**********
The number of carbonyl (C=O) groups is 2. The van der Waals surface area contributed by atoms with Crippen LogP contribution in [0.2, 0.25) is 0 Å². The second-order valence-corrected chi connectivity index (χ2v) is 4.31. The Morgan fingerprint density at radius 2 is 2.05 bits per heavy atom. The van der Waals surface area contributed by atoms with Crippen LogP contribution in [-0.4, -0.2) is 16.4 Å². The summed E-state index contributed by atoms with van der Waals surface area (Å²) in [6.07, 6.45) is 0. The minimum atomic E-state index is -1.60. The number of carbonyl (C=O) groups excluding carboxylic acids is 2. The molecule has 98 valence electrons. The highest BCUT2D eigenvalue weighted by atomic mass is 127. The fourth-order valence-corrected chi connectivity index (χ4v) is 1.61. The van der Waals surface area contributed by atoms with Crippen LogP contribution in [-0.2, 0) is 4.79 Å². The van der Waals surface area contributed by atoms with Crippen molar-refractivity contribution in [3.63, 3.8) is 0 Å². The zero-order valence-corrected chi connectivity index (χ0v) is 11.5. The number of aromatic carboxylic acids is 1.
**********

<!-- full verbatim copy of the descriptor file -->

The number of carbonyl (C=O) groups is 2. The van der Waals surface area contributed by atoms with Crippen LogP contribution in [0.2, 0.25) is 0 Å². The second-order valence-corrected chi connectivity index (χ2v) is 4.31. The Morgan fingerprint density at radius 2 is 2.05 bits per heavy atom. The van der Waals surface area contributed by atoms with Crippen LogP contribution in [-0.4, -0.2) is 16.4 Å². The summed E-state index contributed by atoms with van der Waals surface area (Å²) in [6.07, 6.45) is 0. The minimum atomic E-state index is -1.60. The number of carbonyl (C=O) groups excluding carboxylic acids is 2. The molecule has 98 valence electrons. The highest BCUT2D eigenvalue weighted by atomic mass is 127. The fourth-order valence-corrected chi connectivity index (χ4v) is 1.61. The van der Waals surface area contributed by atoms with Crippen LogP contribution in [-0.2, 0) is 4.79 Å². The van der Waals surface area contributed by atoms with Crippen molar-refractivity contribution in [3.63, 3.8) is 0 Å². The zero-order valence-corrected chi connectivity index (χ0v) is 11.5. The number of aromatic carboxylic acids is 1.